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You a mindless eater?  5 tips to handle holidays

Most people think they make about 15 eating decisions a day, but our recent studies show they make well over 200. We just don’t realize this, and that’s what leads to mindless mistakes.

The problem gets kicked into overdrive during the three diet-danger months of the party-happy holidays. It starts with Halloween and ends with the final buzzer of the Super Bowl. During this time we don’t overeat because we are hungry or because the food tastes that good. As I point out in my book “Mindless Eating — Why We Eat More Than We Think,” we overeat because of the cues around us. We overeat because of family and friends, packages and plates, shapes and smells, distractions and distances, cupboards and containers. This list is almost as endless as it is invisible.

Take, for instance, the problem of ice cream bowls.

If you spoon 2 ounces of ice cream onto a small bowl, it will look like a lot more than if you had spooned it into a large bowl. Even if you intended to carefully follow your diet, the larger bowl would likely influence you to serve more. This tricks even the pros.

We put this to the test by inviting 63 distinguished nutritional science professors at a leading university to an ice cream social to celebrate the end of the year and the success of a colleague. When our guests arrived, we gave them either medium-size 17-ounce bowls or large-size 34-ounce bowls. Even though these people think, sleep, lecture and study nutrition, they still served themselves and ate 31 percent more ice cream (106 more calories) if they had been given a big bowl.

Just over 100 calories may not sound like much, but if you did this every day for the three holiday months, you would have gained more than five pounds.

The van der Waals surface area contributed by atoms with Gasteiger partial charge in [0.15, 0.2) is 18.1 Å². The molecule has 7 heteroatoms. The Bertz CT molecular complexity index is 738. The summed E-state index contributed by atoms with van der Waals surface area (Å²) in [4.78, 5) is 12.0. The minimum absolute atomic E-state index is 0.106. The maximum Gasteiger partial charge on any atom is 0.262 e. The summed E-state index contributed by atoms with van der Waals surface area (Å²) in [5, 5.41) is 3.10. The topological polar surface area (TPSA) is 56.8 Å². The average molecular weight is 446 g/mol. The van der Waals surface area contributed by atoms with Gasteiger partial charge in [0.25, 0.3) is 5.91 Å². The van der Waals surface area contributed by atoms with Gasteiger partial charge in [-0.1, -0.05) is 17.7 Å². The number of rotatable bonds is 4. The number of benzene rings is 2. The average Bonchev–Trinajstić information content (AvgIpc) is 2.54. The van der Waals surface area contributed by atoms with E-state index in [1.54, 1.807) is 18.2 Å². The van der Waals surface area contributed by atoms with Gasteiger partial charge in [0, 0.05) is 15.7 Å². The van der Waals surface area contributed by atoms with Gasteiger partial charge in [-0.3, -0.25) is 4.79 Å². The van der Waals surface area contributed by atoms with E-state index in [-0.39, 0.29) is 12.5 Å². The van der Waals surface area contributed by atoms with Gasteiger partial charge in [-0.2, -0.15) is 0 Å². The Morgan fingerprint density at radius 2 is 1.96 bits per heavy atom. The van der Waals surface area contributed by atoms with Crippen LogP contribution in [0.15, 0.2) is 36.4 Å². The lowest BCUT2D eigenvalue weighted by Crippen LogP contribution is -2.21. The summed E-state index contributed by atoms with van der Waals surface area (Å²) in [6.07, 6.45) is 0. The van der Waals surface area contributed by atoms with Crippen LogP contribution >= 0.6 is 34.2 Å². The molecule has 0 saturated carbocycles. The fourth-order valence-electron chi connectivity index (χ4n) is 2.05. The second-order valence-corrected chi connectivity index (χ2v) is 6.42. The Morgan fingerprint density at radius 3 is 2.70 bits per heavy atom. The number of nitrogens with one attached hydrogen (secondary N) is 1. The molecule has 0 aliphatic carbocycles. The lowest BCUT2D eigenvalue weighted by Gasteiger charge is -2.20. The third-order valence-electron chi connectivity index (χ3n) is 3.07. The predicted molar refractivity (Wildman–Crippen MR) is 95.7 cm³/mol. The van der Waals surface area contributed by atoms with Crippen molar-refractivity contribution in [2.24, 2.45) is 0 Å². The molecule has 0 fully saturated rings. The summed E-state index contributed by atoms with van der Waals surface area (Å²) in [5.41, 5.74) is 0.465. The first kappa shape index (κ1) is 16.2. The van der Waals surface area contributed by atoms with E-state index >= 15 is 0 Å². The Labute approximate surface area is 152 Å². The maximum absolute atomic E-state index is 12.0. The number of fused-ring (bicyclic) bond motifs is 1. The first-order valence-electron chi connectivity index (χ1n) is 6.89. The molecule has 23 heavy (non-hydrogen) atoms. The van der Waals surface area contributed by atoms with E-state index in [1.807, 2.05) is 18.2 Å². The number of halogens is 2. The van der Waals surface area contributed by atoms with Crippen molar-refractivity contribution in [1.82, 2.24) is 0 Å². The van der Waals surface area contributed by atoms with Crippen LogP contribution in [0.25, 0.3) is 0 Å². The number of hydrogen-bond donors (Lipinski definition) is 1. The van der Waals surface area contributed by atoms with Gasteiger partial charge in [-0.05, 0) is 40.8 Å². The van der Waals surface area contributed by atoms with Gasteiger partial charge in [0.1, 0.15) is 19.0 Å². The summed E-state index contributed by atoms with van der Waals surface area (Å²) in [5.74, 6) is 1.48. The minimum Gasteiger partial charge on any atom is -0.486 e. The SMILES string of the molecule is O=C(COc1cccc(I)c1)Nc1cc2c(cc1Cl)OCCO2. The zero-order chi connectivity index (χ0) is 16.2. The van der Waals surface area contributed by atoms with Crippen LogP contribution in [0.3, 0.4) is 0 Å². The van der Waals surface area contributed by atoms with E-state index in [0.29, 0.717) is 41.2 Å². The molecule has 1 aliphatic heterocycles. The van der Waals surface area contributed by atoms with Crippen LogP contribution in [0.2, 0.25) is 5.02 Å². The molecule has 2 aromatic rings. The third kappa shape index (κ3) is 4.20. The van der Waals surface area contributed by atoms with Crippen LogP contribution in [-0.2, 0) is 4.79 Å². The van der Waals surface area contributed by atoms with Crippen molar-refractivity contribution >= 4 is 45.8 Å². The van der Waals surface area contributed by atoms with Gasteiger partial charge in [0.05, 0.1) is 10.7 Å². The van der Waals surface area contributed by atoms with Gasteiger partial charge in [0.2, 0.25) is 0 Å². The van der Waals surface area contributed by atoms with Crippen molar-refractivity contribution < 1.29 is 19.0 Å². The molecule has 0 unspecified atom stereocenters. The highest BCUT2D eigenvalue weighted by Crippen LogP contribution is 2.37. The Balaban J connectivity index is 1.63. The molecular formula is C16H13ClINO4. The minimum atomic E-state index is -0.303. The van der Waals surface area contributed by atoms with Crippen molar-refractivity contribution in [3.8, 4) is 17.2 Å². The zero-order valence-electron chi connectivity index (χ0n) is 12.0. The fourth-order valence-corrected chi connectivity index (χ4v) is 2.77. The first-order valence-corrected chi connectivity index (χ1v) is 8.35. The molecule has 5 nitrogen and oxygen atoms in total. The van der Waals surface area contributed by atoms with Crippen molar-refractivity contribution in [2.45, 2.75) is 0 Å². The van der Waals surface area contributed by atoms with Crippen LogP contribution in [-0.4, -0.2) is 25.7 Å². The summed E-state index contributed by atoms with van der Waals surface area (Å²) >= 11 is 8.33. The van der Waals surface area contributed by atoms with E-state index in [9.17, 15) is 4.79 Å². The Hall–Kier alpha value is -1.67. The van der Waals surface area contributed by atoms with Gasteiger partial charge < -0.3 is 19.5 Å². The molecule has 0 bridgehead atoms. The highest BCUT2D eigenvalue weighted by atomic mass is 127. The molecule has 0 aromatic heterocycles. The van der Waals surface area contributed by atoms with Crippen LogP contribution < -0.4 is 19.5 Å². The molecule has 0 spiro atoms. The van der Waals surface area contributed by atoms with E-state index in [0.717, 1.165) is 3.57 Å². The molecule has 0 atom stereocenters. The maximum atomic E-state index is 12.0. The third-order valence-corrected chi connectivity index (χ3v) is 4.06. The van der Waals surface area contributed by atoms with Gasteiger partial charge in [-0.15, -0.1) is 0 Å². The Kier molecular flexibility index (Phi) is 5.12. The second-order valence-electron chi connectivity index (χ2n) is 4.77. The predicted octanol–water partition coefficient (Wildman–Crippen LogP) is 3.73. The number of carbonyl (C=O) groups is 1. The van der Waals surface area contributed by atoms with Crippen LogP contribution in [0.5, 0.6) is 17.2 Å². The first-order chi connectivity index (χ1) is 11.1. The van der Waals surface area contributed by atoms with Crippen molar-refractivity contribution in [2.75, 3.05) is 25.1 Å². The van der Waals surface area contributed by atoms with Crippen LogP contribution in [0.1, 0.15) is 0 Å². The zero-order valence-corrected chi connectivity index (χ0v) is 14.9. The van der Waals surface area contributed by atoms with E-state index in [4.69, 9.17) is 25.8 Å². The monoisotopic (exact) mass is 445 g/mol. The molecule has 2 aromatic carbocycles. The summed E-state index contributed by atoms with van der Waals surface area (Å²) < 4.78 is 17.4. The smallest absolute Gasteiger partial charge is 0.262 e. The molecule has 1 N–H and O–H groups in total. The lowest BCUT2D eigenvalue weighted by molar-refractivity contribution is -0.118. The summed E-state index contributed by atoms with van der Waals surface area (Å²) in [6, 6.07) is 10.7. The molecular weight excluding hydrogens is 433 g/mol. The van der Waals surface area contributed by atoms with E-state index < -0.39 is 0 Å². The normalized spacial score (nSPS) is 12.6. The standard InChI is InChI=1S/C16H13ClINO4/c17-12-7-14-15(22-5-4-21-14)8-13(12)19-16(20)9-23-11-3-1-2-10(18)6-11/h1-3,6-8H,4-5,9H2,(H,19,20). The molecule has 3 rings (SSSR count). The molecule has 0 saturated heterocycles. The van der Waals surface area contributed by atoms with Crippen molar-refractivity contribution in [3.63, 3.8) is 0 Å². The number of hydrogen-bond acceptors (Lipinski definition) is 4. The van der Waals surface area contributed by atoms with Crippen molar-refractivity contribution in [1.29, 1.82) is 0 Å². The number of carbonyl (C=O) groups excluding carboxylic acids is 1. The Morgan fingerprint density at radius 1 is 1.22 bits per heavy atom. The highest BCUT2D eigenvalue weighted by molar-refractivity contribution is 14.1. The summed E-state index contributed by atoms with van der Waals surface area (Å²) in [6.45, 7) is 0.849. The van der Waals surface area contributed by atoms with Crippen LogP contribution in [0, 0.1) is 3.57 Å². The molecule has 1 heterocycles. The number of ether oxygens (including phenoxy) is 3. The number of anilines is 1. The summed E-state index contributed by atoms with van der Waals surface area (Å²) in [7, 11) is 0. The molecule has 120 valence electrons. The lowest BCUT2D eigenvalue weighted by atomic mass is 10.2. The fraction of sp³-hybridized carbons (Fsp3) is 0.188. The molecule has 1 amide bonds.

Consider Kathleen, a woman in one of our studies. She’s almost at the top of her profession and she’s barely in her 40s. That’s the good news. The bad news is that her great job is a holiday diet killer; it requires her to entertain and to be entertained at receptions, parties and buffets four to five nights a week over the holiday season. She compensates for being away from home by eating a little more than she should. But “a little more” four or five days a week has added up to 16 pounds in three years.

Part of what leads Kathleen to eat so much is the cues around her — the plate size, the convenience, the variety, the distractions, and the length of time these parties drag on.

But a few small painless changes could help her — and most of you — turn the situation around. Here are five ideas that are related to studies we've done in my lab and written about in “Mindless Eating”:

Wear your best belt

It’s a lot easier to stop eating when you know you’re full. One great clue is when your clothes and belt start telling you. It sounds obvious, but stopping when you're full is probably one of the harder things to do at the Thanksgiving table when everyone else is helping themselves to seconds. It will be easier to stop if you slow down, drink water, wear snug pants and push away from the table when you're done.

Save your calories for dinner

If you want to be a great guest and enjoy the meal the most, skip the hors d'oeuvres. A great basic rule of thumb is don’t eat anything that doesn't require a knife and fork.

Focus on the special stuff

Don't blow your calorie count on large portions of food you can eat every day. Limit the variety so you have only two items on your plate at any one time, as it stimulates the appetite. Only take two items at a time. Don't put 20 different items on your plate at once.

Small seconds are better than big firsts

Some people show their love through food. Our research on memory shows that your Aunt Grace won’t remember how much you take, but she will remember if you liked it enough to take seconds. Especially if you announce it. Take two small helpings of key foods rather than one medium/large portion.

Forget the post-dinner nibbles

We won’t starve if we skip the late-night turkey sandwich. Quarter up an apple. This is a great time to focus on the family and not on the food.

Readers, Web visitors and people in our seminars have all shown that these strategies (and many more like them in “Mindless Eating”) have helped them avoid weight gain during these next three diet-dangerous months. They might even bring extra enjoyment to the holidays by helping you focus more on friends, family and fun — and less on calories.

For more great tips from Brian Wansink, author of “Mindless Eating: Why We Eat More Than We Think”(Bantam 2006), visit and